Should the puppies develop loose stools, I have found it helpful to add instant cream of wheat (prepared with hot water to make gruel) to the milk snack. This small amount of fiber will help firm the stools.
The probiotics are to help keep stools firm with the change of diet by providing the good flora and fauna needed for digestion. The Berte’s Daily Blend contains vitamin C, vitamin E, B vitamins, vitamins A and D and also some kelp and alfalfa.
After a day or so of feeding this mixture, I add some ground meat to the mixture. You can use hamburger, ground pork, chicken or turkey. I also use green tripe at this stage. After the puppies have ‘mastered’ eating these foods (a day or so) you can begin to give them cut up chicken wings or backs in the evening. Pork neck bones are also a popular choice.
By five weeks, they should be ready for four meals a day. If they are still nursing (and I hope so, I let mine nurse until they are ready to go home), monitor the amounts closely. For moms with more milk, a less weaning diet is needed. For moms reluctant to nurse or have less milk, more food will be needed.
These four meals include:
The raw meaty bones can slowly get larger as the puppy grows. Cut the bones into smaller pieces until that point. I generally feed four meals a day until the puppies are about 4 – 5 months of age and then reduce the number of meals to 3 meals per day (one raw meaty bones, one muscle meat and organ meat and one goats milk, egg and yogurt snack). Puppies generally need to eat 5% to 10% of their body weight daily, but this can increase or decrease, depending on their growth stage and activity levels.
You can find more detailed information on feeding puppies and additional recipes, in my book, “Raw and Natural Nutrition for Dogs”.
Puppies start teething about 4 months of age and this can be a painful time. Please pay attention to your puppy’s teeth, and understand that when large teeth erupt they can lose their appetite, yet they and certainly continue their need for raw bones, toys and natural chewies. Good choices for chewies at this stage are bully sticks, dried esophagus and dried ligaments. Allowing your puppies to chew on these delights will certainly help their teething process!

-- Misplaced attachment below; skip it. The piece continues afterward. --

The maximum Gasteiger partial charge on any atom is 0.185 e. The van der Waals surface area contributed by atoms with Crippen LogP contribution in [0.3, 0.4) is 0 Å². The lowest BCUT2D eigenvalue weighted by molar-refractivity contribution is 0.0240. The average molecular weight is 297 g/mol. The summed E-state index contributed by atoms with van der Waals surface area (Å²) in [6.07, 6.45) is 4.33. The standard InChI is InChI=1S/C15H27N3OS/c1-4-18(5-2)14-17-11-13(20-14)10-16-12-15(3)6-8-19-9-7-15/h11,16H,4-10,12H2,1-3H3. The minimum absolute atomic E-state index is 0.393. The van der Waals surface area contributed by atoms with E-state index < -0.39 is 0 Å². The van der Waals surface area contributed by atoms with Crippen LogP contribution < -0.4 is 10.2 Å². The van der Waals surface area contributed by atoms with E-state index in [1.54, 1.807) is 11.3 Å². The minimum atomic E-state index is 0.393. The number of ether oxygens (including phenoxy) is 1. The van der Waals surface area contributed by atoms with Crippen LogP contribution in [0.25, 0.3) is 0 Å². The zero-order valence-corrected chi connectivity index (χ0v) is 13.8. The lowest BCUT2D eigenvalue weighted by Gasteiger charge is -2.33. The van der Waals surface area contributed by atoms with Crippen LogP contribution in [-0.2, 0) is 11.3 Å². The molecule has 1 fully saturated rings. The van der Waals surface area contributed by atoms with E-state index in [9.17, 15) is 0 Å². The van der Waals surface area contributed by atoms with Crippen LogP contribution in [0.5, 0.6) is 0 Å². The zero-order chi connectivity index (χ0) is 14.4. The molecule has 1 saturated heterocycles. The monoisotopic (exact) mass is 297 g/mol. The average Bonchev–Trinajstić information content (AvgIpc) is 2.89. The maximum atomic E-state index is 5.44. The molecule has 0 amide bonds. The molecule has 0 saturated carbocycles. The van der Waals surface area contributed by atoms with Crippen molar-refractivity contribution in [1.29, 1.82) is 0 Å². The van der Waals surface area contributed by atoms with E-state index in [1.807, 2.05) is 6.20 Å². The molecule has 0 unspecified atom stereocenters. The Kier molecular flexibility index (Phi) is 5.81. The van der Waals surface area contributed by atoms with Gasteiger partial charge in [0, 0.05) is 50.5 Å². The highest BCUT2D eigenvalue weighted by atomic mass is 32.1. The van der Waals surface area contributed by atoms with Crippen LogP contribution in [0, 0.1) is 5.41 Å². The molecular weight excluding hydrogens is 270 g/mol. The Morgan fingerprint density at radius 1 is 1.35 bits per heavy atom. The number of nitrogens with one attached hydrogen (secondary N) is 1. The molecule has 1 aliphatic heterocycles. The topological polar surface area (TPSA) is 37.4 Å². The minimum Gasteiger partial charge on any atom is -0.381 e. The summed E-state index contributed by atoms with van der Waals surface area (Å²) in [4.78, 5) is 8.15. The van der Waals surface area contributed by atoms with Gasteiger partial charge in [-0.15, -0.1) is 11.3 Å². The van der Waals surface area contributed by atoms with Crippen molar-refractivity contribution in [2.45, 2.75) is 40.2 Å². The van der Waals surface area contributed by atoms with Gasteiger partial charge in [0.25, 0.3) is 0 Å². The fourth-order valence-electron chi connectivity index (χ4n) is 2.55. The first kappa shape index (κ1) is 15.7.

Socialization and Training!
Be sure to encourage all your new puppy owners to enroll their new little charges into a good puppy kindergarten class and to follow up with regular positive motivational training classes! These classes are just as important for the new puppy owner because they will learn the good skills necessary to communicate well with their new puppy and it allows the puppy to get the socialization skills it needs, as well as learning how to ride great in a car! Socialization is crucial for puppies and is of primary importance between the ages of eight and fourteen weeks. Socialization during this time makes a lasting impact and helps form a healthy, well-behaved and adjusted puppy. Simple commands such as ‘sit’, ‘down’, ‘stand’ and ‘come’ are the easiest skills to train at this age.
Book Recommendation for Understanding Dog Behavior
I recommend the book, “Culture Clash” by Jean Donaldson, to help you better understand your puppy. She helps you understand how puppies and dogs think, and stop us from a shared ‘error’ of trying to relate ‘human’ motivation to dogs. Dogs are much more straightforward than people are and work well in a ‘safe’, positive environment that is consistent! Dogs do not feel ‘guilt’, nor do they use retribution, but can cower if our behavior is inconsistent or over bearing. Dogs need quiet, simple commands and work best with motivational techniques such as using food and lots of verbal praise! Please, please avoid ‘dominance’ techniques. Dogs do not understand this and it only teaches them fear and force. Dogs are quite willing to learn and do what we ask as long as we reward the good and learn how to handle unwanted behavior using distractions and other non-threatening techniques.
Lastly, as a breeder, you need to be available throughout the life of each of your puppies. It is important that the breeder is there to offer advice on training, veterinarian care, house training, and that you always encourage all your puppy owners to enroll their charges in training classes, remind to keep the nails short, help with feeding and diet questions and continue to be present and available for them should any questions or needs arise! Breeders are responsible for every puppy they raise. This means from their birth to when they leave to start their new journey in life and throughout their life!
Happy Holidays to Everyone! Here is to Good Health and Happiness for You and Your Dogs !
Please don’t forget, my book, “Raw and Natural Nutrition for Dogs.” It makes a great holiday gift for any of your dog loving friends! Sharing good nutrition advice is one of the best gifts you can give any dog owner . . . and most importantly, the best gift they can give their dog!